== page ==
$AMZN: Barron's Headline: Amazon Is Getting Back to Its E-Commerce Roots. The Stock Should Benefit

https://archive.ph/Gfeu8

But as Piper Sandler analyst Thomas Champion wrote this past week, AWS controls more than 50% of the cloud market and remains on track to hit the $100 billion revenue mark in 2023. That’s more than triple the level at Salesforce (CRM), which is growing at half the rate of AWS. Give Amazon ’s cloud unit a comparable valuation, and it would represent more than half of Amazon ’s current market cap of around $940 billion. And, as I argued in July, I think the business is easily worth more than that.

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Amazon’s revenue from online stores fell 3% in the March quarter and then 4% in the June quarter, before bouncing back to 7% growth in the September quarter. For the holiday period, Wall Street analysts project a flat quarter compared with a year ago. That seems alarming—most estimates for the holiday shopping season still project at least modest growth in overall online sales.

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But online stores are just part of the e-commerce story for Amazon. The company has an enormous infrastructure of warehouses and delivery workers, which power its third-party seller services business, as well as a growing advertising arm that helps Amazon sellers draw attention to their wares. The third-party business should reach $125 billion in 2023, while the ad segment should top $44 billion, more than a third the size of Meta Platform ’s (META) ad business.

$AMZN daily, weekly, and monthly charts

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Please keep posting AMZN charts. Seems like they’re on track to bust out soon… but who knows the direction?

AWS and ads doing well… ecommerce not so much.

I don’t own any now, but was fortunate to ride it from $300 to $3000. Not before. Not since.

Rob
He is no fool who gives what he cannot keep to gain what he cannot lose.

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$AMZN has turned into a virtual lifeline for those of us living deep in the jungles of the Florida Keys. It’s not a perfect company, but, I use it because I have to. This week, I begin to use Shopify as I have slowly been accumulating shares in it.

Also, $AMZN calls and puts are some of my faves because they have such high volume.

Yeah, I’ll post more of the $AMZN charts here. Build an $AMZN thread.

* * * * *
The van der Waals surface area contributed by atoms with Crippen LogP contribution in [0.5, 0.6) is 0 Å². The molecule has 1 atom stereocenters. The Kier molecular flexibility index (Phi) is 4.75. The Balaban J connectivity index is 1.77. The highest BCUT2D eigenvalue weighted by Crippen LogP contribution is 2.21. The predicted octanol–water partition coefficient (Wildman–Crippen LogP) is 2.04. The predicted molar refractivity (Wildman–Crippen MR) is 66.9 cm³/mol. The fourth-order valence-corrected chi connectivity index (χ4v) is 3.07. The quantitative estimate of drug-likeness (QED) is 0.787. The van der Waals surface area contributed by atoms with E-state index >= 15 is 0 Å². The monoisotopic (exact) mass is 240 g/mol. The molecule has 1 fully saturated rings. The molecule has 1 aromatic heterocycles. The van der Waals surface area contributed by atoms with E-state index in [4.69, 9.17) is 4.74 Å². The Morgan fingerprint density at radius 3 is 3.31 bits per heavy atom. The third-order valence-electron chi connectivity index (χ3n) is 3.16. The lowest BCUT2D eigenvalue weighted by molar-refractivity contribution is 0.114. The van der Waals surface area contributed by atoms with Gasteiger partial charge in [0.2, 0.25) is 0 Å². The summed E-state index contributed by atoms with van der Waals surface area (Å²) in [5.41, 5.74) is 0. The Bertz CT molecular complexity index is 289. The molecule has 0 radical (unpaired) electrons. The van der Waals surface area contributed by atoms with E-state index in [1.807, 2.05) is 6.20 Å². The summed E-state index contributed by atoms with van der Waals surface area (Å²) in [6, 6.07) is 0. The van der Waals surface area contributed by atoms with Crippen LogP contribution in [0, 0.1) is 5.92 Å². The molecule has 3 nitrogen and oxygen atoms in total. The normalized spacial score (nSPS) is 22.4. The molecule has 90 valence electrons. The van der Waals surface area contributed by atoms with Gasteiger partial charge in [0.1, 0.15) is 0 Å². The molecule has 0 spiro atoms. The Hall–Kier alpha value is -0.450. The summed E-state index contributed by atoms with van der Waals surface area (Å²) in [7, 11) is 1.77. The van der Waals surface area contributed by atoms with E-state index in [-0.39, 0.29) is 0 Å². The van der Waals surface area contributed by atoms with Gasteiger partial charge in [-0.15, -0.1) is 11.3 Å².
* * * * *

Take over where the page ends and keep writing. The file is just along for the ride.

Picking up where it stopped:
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I live in Europe and was an active Amazon customer between 2000 and 2017.
At that time very few people used Amazon over here. In the meantime competition has grown a lot and the terms offered by local companies are much more advantageous than the ones offered by Amazon. We buy online for thousands of $ every year, but almost nothing from Amazon. The Amazon model has been successfully copied in many countries and I don’t think Amazon will be able to regain the market share lost in recent years.
The competition that exists now didn’t exist a few years ago and I don’t think those who have adapted to the new conditions will ever return to Amazon

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I’d be interested in any details you’d care to share. What are the terms offered that are more advantageous? Faster delivery? Cheaper prices? Better selection? Something else?

I find the “Prime Delivery” a significant lock-in for our business; any other vendor an I have to pay shipping. (Of course I pay shipping from Amazon, too, in the Prime membership fee, but the volume I use is huge, so the cost is amortized over a larg base, plus I use other features of the membership, such as video & audio.)

Anyway, any additional info would be appreciated.

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Two questions for Clubbervision6:

  1. Would you be so kind as to supply names of firms doing Amazon’s work where you live?

  2. What European country is home?

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Exactly.

You (PT) and GH are thinking the same as I am on this subject.

Rob
He is no fool who gives what he cannot keep to gain what he cannot lose.